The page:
Head First: May 2006

Sunday, May 28, 2006

A Hot Cup of Coffee in My Name...

If you listen to Steve Brown or (the late?) Godscrum, you've likely heard of Sandy Johns and In The Name of Jesus. I have been blown away by this chick since January, when Zeke first brought her to our attention. For all the details of her group, I'll refer you to her site. But the idea is to do acts of kindness in Jesus' name, without further agenda nor personal recognition, especially to people who likely have a distorted impression of Jesus because of the actions and attitudes of His (ahem) followers.

Nashville-based In the Name of Jesus seeks out prostitutes, the homeless, homosexuals, abortion-workers (gulp!) and others who have been beaten up and rejected by the church, and give thoughtful, useful gifts with no strings attached, except a card that says "This kindness is being shown to you in the name of Jesus." This is done in hope that the recipient might be provoked to reconsider his/her perception of who Jesus is. This is in addition to random acts of kindness done spontaneously whenever an opportunity presents itself.

It'll never work. It's too easy.

I think not. It's simple and straightforward, and it's a great way (to borrow a vintage phrase from Josh Sager) "to show Christ's love in a tangible way."

Well, color me inspired. My buddy, Mike, and I have been talking this over and plan to attend Philadelphia's Pride Day 2006 Parade and Festival on June 11, where we will reach out to our GLBT friends with a small gift in Jesus' name. We will purchase $5 gift cards from a specialty coffee store (who has asked that I do not use their brand name on my site).and hand them out to people at the event. Inside the cardholder will be another small card. On one side, it will say, "This kindness is being shown to you in the name of Jesus." On the other side will be our brief statement of apology for our participation in the judgmental attitudes that have hurt them and misrepresented the message of Christ. I'm still working on this statement, but will share it when I'm done.

Whatever your theological position on homosexuality, you'd have to be in some serious denial not to acknowledge that many in the church, especially fundamentalist and evangelical churches have been harsh in both their judgemental rhetoric and exclusionary behavior towards gay people. If you ask me whether homosexuals will go to hell, I will tell you that it has nothing to do with the way Christ commands us to love. And love we must.

As of now, we have 300 gift cards (counting the 100 cards that In The Name of Jesus has generously committed to give us). Two guys will be able to give away that many cards in pretty short order, so I'm hoping that my friends will want to get involved. If you're willing to help, you can do it a couple different ways.

-- click the button to donate via PayPal (NOTE: This method is NOT tax-deductible, and is, therefore, far more spiritual).

-- send a check to In The Name of Jesus at this address. Sandy will buy the cards and send them to me (NOTE: This method IS tax-deductible, and is, therefore, far better stewardship of resources).

-- buy some $5 gift cards (in the paper card carriers) and mail them to me (NOTE: This method seems like a waste of time, but whatever makes you comfortable).

If you elect one of the mail options, you must act pretty quickly (like today), and drop me an email to let me know how much you're sending, so I can plan accordingly. If you're one of those who has to have some sort of incentive to give, then ask for offer L3J254 and I'll send you a miracle prayer cloth that I've blessed with my own touch (it's 2-ply, only the best).

I'm very excited about this. I mean, I've been sitting on my ass bitching and blathering on about this and that for the better part of a year. It feels good to do something. Hopefully this will be the first of many such outreaches.

Friday, May 19, 2006

Everyone in Cannes Must Be Catholic.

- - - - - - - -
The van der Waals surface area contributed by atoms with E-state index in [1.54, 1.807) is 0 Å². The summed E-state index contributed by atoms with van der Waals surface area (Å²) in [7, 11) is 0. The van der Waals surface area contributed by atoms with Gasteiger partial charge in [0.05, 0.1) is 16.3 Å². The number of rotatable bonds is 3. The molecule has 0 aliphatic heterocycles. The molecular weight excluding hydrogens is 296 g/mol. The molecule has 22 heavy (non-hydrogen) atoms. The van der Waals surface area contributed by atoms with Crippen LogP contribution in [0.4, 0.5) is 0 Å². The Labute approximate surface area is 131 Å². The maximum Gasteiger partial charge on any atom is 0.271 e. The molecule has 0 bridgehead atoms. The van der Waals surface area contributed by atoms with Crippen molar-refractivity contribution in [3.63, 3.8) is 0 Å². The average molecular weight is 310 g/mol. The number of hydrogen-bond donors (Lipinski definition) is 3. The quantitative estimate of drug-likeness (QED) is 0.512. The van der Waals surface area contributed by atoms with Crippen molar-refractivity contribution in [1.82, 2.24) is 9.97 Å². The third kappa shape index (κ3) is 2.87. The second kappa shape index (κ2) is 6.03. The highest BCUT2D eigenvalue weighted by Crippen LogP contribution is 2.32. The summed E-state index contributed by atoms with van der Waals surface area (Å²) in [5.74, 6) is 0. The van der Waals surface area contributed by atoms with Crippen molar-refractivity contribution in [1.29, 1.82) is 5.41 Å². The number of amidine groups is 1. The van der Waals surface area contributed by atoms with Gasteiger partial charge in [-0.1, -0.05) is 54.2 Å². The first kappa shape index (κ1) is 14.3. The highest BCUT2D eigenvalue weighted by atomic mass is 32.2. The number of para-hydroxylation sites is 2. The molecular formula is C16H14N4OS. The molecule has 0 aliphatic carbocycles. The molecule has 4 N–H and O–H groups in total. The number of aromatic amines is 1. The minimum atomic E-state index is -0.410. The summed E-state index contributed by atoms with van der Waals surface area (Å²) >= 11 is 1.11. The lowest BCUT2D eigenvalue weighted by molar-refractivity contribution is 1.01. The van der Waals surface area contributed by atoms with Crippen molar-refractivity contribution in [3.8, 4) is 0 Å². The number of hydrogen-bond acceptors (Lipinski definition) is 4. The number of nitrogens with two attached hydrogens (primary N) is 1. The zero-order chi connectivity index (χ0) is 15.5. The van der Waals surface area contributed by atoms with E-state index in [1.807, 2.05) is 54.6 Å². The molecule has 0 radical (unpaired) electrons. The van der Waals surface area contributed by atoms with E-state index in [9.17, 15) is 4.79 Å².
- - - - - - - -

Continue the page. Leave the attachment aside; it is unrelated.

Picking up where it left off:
I saw "The Da Vinci Code" this morning. I'm leaving for a weekend getaway this afternoon, and I didn't want to wait until next week, so I caught the early show (10:15am) at my local cineplex. Contrary to what I had read, this movie did not suck (not a lot, anyway). No, it wasn't a great art film, and it certainly wasn't Tom Hanks' best performance, but it was still a fun ride. I didn't really notice whether Audrey Tautou acted well or not (when you're that cute, does it really matter?). As advertised, Ian McKellen was brilliant, and the albino killer-monk was scary as hell.

The short version of my thoughts on the movie's implications (yes, I do have a short version):

The book was a novel. The movie was, well, a movie. I suspended my disbelief for two and a half hours and enjoyed a hell of a good story. I even found myself rooting for them to find the tomb of Mary Magdalene. But when the movie was over, guess what? My beliefs were intact. Jesus is still the Son of God. He died and resurrected. He made everything new. He saved my ass. I don't doubt that one tiny bit.

But I have to tell you this. As I was leaving the theater, I rounded a corner and (I am not making this up, I swear) found myself standing face to face with a 6'4" albino guy talking on a cell phone. It scared me so bad, I think I peed myself a little.

Thursday, May 18, 2006

The Point of All This.

Mine is kind of a weird site. Unlike some, I don't think I really have a theme to speak of. I just post whatever's on my mind, a lot of complaining and scattered silliness, with an occasional point. To tell the truth, most of my best writing gets done commenting on other people's sites (you're welcome).

JimmyBob raised an interesting question about whether all this bitching does any good. Maybe not the bitching so much as the way we do it. He specifically questions the use and purpose of ridicule as an effective means of addressing "a church gone astray." As I responded with a rather lengthy comment, some things began to coalesce in my thinking regarding just why I do this.

I need to stop here and say that I love JimmyBob. We look at a lot of things from two very different places these days, but I know he loves God and I know he loves people, and that's the common ground from which we can build a conversation*.

Here's my comment to his post:

"Interesting point, JimmyBob. And I absolutely agree that faith can endure any attack. As my brother always says, If my faith can't stand up to the questions, then it's not a faith worth having. But let me challenge your perception of those "on the outside" a little.

I certainly don't speak for everyone who has left the church for whatever reason, but I need to say that I no longer consider ANY of my opinions nor methods the answer to "a church gone astray." I don't consider my use of satire and parody to ALWAYS constitute ridicule, nor do I employ such in an effort to induce change within the church. I have spent YEARS (as you know) attempting to impart and induce sensible scriptural perceptions among the brethren. And to some degree, I have succeeded (except with the brethren who hold the power of change in a religious death-grip).